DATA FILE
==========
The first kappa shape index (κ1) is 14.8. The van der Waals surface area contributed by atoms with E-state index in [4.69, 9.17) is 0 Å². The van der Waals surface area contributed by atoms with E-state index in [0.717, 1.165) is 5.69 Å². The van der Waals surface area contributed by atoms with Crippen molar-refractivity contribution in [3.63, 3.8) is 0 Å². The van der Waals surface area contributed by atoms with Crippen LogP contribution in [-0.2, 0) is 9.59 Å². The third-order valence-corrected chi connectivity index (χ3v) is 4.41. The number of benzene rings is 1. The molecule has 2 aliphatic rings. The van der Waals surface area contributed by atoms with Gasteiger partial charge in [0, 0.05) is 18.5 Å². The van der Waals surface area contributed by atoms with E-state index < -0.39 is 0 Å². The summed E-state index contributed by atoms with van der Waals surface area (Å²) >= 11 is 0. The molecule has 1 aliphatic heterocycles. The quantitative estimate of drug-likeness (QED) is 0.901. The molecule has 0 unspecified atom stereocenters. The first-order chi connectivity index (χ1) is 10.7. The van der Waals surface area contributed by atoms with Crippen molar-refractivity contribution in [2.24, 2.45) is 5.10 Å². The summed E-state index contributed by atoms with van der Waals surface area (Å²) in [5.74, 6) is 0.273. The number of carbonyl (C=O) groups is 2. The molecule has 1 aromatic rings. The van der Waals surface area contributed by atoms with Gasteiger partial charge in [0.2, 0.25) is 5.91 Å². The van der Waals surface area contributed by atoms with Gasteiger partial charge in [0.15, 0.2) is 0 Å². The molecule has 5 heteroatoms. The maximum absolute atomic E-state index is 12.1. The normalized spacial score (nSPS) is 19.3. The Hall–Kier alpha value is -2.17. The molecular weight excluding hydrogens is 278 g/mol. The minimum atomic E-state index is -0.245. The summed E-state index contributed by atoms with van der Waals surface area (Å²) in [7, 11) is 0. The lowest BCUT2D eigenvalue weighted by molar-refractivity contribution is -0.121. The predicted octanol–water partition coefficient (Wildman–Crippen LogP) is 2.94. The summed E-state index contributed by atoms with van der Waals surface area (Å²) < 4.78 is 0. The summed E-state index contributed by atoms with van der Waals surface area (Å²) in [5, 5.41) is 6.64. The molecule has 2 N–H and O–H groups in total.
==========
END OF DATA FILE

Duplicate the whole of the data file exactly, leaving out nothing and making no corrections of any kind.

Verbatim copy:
The first kappa shape index (κ1) is 14.8. The van der Waals surface area contributed by atoms with E-state index in [4.69, 9.17) is 0 Å². The van der Waals surface area contributed by atoms with E-state index in [0.717, 1.165) is 5.69 Å². The van der Waals surface area contributed by atoms with Crippen molar-refractivity contribution in [3.63, 3.8) is 0 Å². The van der Waals surface area contributed by atoms with Crippen LogP contribution in [-0.2, 0) is 9.59 Å². The third-order valence-corrected chi connectivity index (χ3v) is 4.41. The number of benzene rings is 1. The molecule has 2 aliphatic rings. The van der Waals surface area contributed by atoms with Gasteiger partial charge in [0, 0.05) is 18.5 Å². The van der Waals surface area contributed by atoms with E-state index < -0.39 is 0 Å². The summed E-state index contributed by atoms with van der Waals surface area (Å²) >= 11 is 0. The molecule has 1 aliphatic heterocycles. The quantitative estimate of drug-likeness (QED) is 0.901. The molecule has 0 unspecified atom stereocenters. The first-order chi connectivity index (χ1) is 10.7. The van der Waals surface area contributed by atoms with Crippen molar-refractivity contribution in [2.24, 2.45) is 5.10 Å². The summed E-state index contributed by atoms with van der Waals surface area (Å²) in [5.74, 6) is 0.273. The number of carbonyl (C=O) groups is 2. The molecule has 1 aromatic rings. The van der Waals surface area contributed by atoms with Gasteiger partial charge in [0.2, 0.25) is 5.91 Å². The van der Waals surface area contributed by atoms with Gasteiger partial charge in [0.15, 0.2) is 0 Å². The molecule has 5 heteroatoms. The maximum absolute atomic E-state index is 12.1. The normalized spacial score (nSPS) is 19.3. The Hall–Kier alpha value is -2.17. The molecular weight excluding hydrogens is 278 g/mol. The minimum atomic E-state index is -0.245. The summed E-state index contributed by atoms with van der Waals surface area (Å²) in [7, 11) is 0. The lowest BCUT2D eigenvalue weighted by molar-refractivity contribution is -0.121. The predicted octanol–water partition coefficient (Wildman–Crippen LogP) is 2.94. The summed E-state index contributed by atoms with van der Waals surface area (Å²) < 4.78 is 0. The summed E-state index contributed by atoms with van der Waals surface area (Å²) in [5, 5.41) is 6.64. The molecule has 2 N–H and O–H groups in total.